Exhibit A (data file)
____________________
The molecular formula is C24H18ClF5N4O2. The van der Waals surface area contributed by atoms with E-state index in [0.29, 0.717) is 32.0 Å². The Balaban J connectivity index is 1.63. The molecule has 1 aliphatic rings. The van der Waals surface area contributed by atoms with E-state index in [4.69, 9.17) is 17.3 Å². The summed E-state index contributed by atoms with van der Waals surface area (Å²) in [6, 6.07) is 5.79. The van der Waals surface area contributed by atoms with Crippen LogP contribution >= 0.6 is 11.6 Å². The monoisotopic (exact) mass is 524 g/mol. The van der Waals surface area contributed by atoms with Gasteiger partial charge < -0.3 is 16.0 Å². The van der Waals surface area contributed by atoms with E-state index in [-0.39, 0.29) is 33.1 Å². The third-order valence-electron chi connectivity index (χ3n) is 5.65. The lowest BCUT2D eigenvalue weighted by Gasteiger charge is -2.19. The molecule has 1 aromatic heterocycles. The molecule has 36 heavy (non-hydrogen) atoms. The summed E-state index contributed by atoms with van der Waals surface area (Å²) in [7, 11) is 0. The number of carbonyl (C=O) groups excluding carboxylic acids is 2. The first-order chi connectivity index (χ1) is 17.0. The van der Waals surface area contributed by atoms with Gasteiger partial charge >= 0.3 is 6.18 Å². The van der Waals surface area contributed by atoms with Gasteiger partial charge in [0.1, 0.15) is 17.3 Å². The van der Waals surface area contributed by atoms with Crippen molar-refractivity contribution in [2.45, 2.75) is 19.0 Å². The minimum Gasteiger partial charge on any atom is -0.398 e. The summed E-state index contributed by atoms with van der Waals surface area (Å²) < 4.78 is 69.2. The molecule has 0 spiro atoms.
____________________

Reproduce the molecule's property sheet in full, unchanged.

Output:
The molecular formula is C24H18ClF5N4O2. The van der Waals surface area contributed by atoms with E-state index in [0.29, 0.717) is 32.0 Å². The Balaban J connectivity index is 1.63. The molecule has 1 aliphatic rings. The van der Waals surface area contributed by atoms with E-state index in [4.69, 9.17) is 17.3 Å². The summed E-state index contributed by atoms with van der Waals surface area (Å²) in [6, 6.07) is 5.79. The van der Waals surface area contributed by atoms with Crippen LogP contribution >= 0.6 is 11.6 Å². The monoisotopic (exact) mass is 524 g/mol. The van der Waals surface area contributed by atoms with Gasteiger partial charge < -0.3 is 16.0 Å². The van der Waals surface area contributed by atoms with E-state index in [-0.39, 0.29) is 33.1 Å². The third-order valence-electron chi connectivity index (χ3n) is 5.65. The lowest BCUT2D eigenvalue weighted by Gasteiger charge is -2.19. The molecule has 1 aromatic heterocycles. The molecule has 36 heavy (non-hydrogen) atoms. The summed E-state index contributed by atoms with van der Waals surface area (Å²) in [7, 11) is 0. The number of carbonyl (C=O) groups excluding carboxylic acids is 2. The first-order chi connectivity index (χ1) is 17.0. The van der Waals surface area contributed by atoms with Gasteiger partial charge >= 0.3 is 6.18 Å². The van der Waals surface area contributed by atoms with Gasteiger partial charge in [0.1, 0.15) is 17.3 Å². The van der Waals surface area contributed by atoms with Crippen molar-refractivity contribution in [2.45, 2.75) is 19.0 Å². The minimum Gasteiger partial charge on any atom is -0.398 e. The summed E-state index contributed by atoms with van der Waals surface area (Å²) < 4.78 is 69.2. The molecule has 0 spiro atoms.